Sporn works 10 to 11 hours a day, seven days a week. For recreation he finds time to fly stunt-plane aerobatics. He also has a corporate jet, which he uses to commute to his store locations. Cycling is another sport he enjoys, riding 1,500 miles a year around Lake Champlain.
While he might not find much time to relax, Sporn loves to joke (giving nicknames to staff and family is his specialty). Also a dreamer who aspires to greater hopes for the future, he has signed up with Virgin Galactic Voyage, British entrepreneur Richard Branson’s commercial space line, to make a suborbital space flight.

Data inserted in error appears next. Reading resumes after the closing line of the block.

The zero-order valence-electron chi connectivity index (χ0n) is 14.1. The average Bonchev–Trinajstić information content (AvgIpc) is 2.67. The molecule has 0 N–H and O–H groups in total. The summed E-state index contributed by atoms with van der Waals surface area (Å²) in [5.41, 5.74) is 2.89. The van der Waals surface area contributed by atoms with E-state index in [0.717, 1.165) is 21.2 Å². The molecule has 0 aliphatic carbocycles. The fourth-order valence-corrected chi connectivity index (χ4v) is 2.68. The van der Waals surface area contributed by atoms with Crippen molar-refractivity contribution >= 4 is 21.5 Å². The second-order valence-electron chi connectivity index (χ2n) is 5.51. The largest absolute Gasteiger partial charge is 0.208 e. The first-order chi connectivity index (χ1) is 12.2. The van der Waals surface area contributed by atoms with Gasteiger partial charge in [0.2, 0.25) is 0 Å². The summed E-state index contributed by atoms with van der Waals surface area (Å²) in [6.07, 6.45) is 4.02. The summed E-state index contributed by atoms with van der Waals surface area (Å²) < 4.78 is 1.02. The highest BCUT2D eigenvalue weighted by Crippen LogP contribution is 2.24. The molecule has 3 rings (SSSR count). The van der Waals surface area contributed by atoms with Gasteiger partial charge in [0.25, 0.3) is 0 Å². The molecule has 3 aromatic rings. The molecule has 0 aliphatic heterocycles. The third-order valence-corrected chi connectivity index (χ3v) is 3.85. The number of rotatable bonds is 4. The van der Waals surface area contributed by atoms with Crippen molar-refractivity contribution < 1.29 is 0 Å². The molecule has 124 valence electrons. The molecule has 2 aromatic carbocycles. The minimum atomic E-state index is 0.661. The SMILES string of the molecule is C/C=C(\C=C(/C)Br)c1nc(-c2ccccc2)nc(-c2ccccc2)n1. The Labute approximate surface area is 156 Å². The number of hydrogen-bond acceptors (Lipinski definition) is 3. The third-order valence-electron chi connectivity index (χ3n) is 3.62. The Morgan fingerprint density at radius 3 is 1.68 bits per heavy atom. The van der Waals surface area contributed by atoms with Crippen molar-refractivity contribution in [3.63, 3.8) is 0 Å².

“It’s exciting,” he says with enthusiasm, “I’ll be one of the first civilians in outer space. My expectation is for us to also be able to do orbital flight, extended space flight, and maybe even in our lifetime a trip to the moon or Mars.”
When Sporn takes off in early 2014 on Spaceship II from Truth or Consequences, N.M., he will be part of a crew of six astronauts each paying $200,000 for the adventure. “There are great causes,” Sporn says, like fighting poverty and cancer, “but to me the most important common goal is to understand the universe better. If our race is going to survive we have to be able to settle in another part of the universe. I feel it’s important to be part of it and support it. It’s progress.”
At the same time Sporn looks to outer space as the hope for a better world, he also contributes locally to various charities. He is an active board member for the Boys & Girls Club of Burlington and donates Perrywinkle’s jewelry to numerous charity auctions.